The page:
Archetypes are representations of universal themes and patterns of human nature.
They seem to pop up in every text, film and painting, because they are a way to express or collective unconsciousness and anxiety about certain unattainable goals and ideals we’ve placed upon ourselves.
The hero, the mother, the mentor, the villain and the journey are some of the most common archetypes in literature and art.
I was recently listening to The Accidental Creative’s podcast. In the episode: Your Collective, Todd Henry talks about the importance of fostering relationships that nurture the creative process. He mentioned three crucial relationships: the mirror, the circle and the guide.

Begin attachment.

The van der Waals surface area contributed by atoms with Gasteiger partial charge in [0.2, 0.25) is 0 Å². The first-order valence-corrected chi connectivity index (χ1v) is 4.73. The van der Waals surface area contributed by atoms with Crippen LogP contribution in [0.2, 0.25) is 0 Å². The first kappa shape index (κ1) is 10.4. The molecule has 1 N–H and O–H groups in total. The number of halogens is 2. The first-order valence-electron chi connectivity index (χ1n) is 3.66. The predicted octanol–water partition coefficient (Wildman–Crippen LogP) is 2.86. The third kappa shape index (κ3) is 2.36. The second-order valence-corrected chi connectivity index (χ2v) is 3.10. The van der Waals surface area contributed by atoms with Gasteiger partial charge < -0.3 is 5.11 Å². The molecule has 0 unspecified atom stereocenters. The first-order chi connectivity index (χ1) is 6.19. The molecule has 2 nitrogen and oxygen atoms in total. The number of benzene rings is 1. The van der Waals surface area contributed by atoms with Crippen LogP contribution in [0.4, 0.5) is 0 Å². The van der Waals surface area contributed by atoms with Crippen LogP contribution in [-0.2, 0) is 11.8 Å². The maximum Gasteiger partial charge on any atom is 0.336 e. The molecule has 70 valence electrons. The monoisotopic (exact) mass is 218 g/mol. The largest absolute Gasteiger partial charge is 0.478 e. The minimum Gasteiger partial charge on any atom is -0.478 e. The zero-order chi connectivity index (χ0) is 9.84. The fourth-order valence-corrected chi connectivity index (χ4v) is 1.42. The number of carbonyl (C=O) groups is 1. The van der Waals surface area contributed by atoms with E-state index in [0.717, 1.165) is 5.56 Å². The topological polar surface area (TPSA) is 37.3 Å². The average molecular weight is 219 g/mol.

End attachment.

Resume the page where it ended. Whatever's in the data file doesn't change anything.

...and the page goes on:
The episode compelled me to ask:
Could I turn those relationships into new ways to represent and define literary archetypes and their power to influence and change our lives.
In an upcoming series of posts I’ll write about these 3 new takes on the “archetype” as living characters; to be able to better recognize them on a page, as well as in our lives and in our “self”.
I’ll begin with characters that represent the 3 crucial relationships mentioned by Todd and then widen my scope to include the most well-known descriptions of archetypes, as found in the site LiteraryDevices.net
3 New Takes
1. The Mirror, as the voice of brutal honesty and truth.
2. The Circle, as the source of inspiration and collaborative creativity.
3. The Guide, as the invested mentor and opened book of tactics and strategies.
Meanwhile, I would love to know: Which archetype defines you the most? Share below!